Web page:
Our primordial instinct of not allowing any institution to die needs to end. Institutions like individuals have life span and must have Karmic endings. The Planning Commission died on the 15thAugust and on 27th August, in the ancient tradition, it will have Vaikunta Samaradhane. But many experts, thinkers and intellectuals want it to be revived before that based on our belief in re-birth. Let us for a minute assume that the Planning Commission has achieved Moksha –no re-birth since the organization has done so much punya in its life span serving the masses of this vast land (like it did when it juggled with the poverty line and made people better off overnight). And let us leave it there and close the chapter.
(Views expressed in this article are personal)
(Prof R Vaidyanathan , Professor of Finance and Control, has taught at IIM Bangalore for over three decades and is consistently rated as one of its most popular teachers. Prof Vaidyanathan has coined the term 'India UnInc' for the largest component of the Indian economy comprising small entrepreneurs, households. Prof Vaidyanathan sits on the advisory boards of SEBI and the RBI.)
Clearing all controversy, the Supreme Court ruled that the jurisdiction of such cases have to be the location where the cheque bounced, meaning the bank of the person, who issued the cheque and not the bank location of the complainant
Prosecuting jurisdiction in a cheque bouncing case has been a highly contested issue since very long. The issue has revolved around the point of determination.
Where would someone file a case for cheque bouncing out of the following venues?
• Location of the bank of Complainant
• Location of bank of issuer
• Location of origin of legal notice
• Where the legal notice was received
In the Dasrath Rupsingh case, a three Judge Bench of the Supreme Court has finally laid the controversy to rest.
By and large, complaints pertaining to cheque bouncing are instituted where the bank of the complainant is. Before the Supreme Court decided the case of Harman Electronics, complainants used to file a large number of cases on the basis of the location of their attorney, not of any bank, who would send the legal notice for a cheque having bounced. The Court noted that the law of cheque bouncing was being misused rampantly. Complaints were filed in Delhi just because lawyers were issuing notices from there, even though the bank of the payer or the payee were outside Delhi.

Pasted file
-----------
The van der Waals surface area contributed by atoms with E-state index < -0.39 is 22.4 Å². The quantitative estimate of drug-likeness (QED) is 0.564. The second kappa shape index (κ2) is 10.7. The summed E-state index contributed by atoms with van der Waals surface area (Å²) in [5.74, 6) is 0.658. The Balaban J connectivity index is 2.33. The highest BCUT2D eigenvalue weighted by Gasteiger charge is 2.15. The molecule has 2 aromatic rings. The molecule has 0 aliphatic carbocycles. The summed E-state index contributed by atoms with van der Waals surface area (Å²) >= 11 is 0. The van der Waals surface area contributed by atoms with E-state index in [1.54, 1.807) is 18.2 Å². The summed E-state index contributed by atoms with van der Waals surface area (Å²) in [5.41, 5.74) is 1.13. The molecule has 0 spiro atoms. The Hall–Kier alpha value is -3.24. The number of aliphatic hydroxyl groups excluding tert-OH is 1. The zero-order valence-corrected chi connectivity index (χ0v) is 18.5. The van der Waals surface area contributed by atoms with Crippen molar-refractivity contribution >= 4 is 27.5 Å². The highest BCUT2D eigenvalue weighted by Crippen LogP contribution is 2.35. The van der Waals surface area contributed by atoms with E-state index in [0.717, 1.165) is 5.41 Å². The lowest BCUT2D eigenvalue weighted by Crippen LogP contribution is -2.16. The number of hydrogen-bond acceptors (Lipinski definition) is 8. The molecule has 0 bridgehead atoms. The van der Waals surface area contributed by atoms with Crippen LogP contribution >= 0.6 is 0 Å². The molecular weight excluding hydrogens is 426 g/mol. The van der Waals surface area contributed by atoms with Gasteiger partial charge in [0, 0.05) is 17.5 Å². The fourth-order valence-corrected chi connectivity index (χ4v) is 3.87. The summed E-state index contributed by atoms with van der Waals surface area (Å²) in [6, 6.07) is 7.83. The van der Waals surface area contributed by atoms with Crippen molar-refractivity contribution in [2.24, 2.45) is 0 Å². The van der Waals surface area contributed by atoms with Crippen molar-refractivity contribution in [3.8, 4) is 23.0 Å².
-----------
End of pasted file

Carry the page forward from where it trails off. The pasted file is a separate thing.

The Supreme Court has effectively put an end to this harassment at the hands of the Drawee.
Last year, in the Nishant Aggarwal case, the Supreme Court again addressed the prosecuting jurisdiction aspect. A two Judges Bench of the Supreme Court held that the complaint under Section 138 can be filed at the jurisdiction where the bank of the Complainant is situated.
In the Dasrath Rupsingh case, the apex court has cleared the controversy once and for all. The Bench stated that the factor for determining jurisdiction has to be the location where the cheque bounced, meaning thereby, the bank of the person who issued the cheque and not at the place the intimation of dishonour reaches, i.e, bank of the complainant. The Bench further held that the offence under the section shall occur when the cheque is returned unpaid.
The Bench notes that the cheque bouncing law should not be allowed to become a tool for harassment. There had been cases where the complainant would deposit the cheque and/or issue a legal notice from a place that was totally unrelated to the transaction in question-- in a possibe attempt to harass the other party.
The Bench also safeguarded the interests of genuine creditors in such a scenario. A person/ company can insist that the payment shall be made through cheque in question, payable at a particular location convenient to the creditor.
It is also important to note that the remedy under the Negotiable Instruments Act is in addition to the provisions of the Indian Penal Code (IPC) and not as an alternative. Meaning that the case for cheque bouncing will be maintainable only where the bank of the drawee is, but if the creditor can demonstrate that various acts of the transaction took place in another jurisdiction, like his office/ residence, then he can maintain a separate action for fraud, cheating and forgery. Then there is also an option before the Complainant to institute a civil suit for recovery against the person who issued the dishonoured cheque.
Status of the pending cases:
After ruling that the proper jurisdiction to hold trial in a cheque bouncing case is where the bank of the alleged accused is situated, the Bench passed an order dealing with the currently pending cases.
In all those matters where the alleged accused has appeared after summoning and his evidence under Section 145 has commenced, those cases will remain where they are already pending. In all other matters where the evidence by examination under Section 145 has not begun, the case will be returned to the complainant to institute at the jurisdiction where the bank of the accused is situated.